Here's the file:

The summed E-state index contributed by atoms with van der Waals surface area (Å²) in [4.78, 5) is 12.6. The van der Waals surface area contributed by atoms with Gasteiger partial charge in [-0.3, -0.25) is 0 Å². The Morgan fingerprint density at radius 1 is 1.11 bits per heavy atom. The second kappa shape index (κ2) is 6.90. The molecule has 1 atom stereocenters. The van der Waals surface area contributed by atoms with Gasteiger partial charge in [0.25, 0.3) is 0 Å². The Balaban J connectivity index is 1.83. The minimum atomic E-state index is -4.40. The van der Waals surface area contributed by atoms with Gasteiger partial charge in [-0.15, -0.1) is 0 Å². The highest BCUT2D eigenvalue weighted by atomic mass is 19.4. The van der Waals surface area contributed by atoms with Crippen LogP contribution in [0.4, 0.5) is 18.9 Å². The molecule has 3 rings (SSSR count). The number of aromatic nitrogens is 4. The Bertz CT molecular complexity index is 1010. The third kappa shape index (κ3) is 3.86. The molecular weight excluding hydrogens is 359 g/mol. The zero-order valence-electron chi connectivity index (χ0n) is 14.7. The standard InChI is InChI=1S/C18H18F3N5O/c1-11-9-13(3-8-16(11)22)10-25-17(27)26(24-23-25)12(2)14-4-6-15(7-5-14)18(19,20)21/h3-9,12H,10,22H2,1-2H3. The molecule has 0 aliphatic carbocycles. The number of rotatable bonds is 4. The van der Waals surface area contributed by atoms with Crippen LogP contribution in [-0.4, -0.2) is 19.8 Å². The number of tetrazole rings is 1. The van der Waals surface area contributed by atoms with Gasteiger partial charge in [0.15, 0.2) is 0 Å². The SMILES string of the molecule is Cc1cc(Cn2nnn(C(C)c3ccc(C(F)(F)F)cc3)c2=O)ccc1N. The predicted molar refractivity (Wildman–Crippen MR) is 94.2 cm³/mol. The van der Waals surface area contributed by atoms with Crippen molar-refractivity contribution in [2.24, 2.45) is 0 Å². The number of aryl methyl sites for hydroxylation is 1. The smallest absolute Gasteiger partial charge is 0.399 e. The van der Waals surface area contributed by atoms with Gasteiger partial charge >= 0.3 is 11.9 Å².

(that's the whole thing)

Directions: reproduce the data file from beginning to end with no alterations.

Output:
The summed E-state index contributed by atoms with van der Waals surface area (Å²) in [4.78, 5) is 12.6. The van der Waals surface area contributed by atoms with Gasteiger partial charge in [-0.3, -0.25) is 0 Å². The Morgan fingerprint density at radius 1 is 1.11 bits per heavy atom. The second kappa shape index (κ2) is 6.90. The molecule has 1 atom stereocenters. The van der Waals surface area contributed by atoms with Gasteiger partial charge in [0.25, 0.3) is 0 Å². The Balaban J connectivity index is 1.83. The minimum atomic E-state index is -4.40. The van der Waals surface area contributed by atoms with Gasteiger partial charge in [-0.15, -0.1) is 0 Å². The highest BCUT2D eigenvalue weighted by atomic mass is 19.4. The van der Waals surface area contributed by atoms with Crippen LogP contribution in [0.4, 0.5) is 18.9 Å². The molecule has 3 rings (SSSR count). The number of aromatic nitrogens is 4. The Bertz CT molecular complexity index is 1010. The third kappa shape index (κ3) is 3.86. The molecular weight excluding hydrogens is 359 g/mol. The zero-order valence-electron chi connectivity index (χ0n) is 14.7. The standard InChI is InChI=1S/C18H18F3N5O/c1-11-9-13(3-8-16(11)22)10-25-17(27)26(24-23-25)12(2)14-4-6-15(7-5-14)18(19,20)21/h3-9,12H,10,22H2,1-2H3. The molecule has 0 aliphatic carbocycles. The number of rotatable bonds is 4. The van der Waals surface area contributed by atoms with Crippen LogP contribution in [-0.4, -0.2) is 19.8 Å². The number of tetrazole rings is 1. The van der Waals surface area contributed by atoms with Gasteiger partial charge in [0.15, 0.2) is 0 Å². The SMILES string of the molecule is Cc1cc(Cn2nnn(C(C)c3ccc(C(F)(F)F)cc3)c2=O)ccc1N. The predicted molar refractivity (Wildman–Crippen MR) is 94.2 cm³/mol. The van der Waals surface area contributed by atoms with Crippen molar-refractivity contribution in [2.24, 2.45) is 0 Å². The number of aryl methyl sites for hydroxylation is 1. The smallest absolute Gasteiger partial charge is 0.399 e. The van der Waals surface area contributed by atoms with Gasteiger partial charge >= 0.3 is 11.9 Å².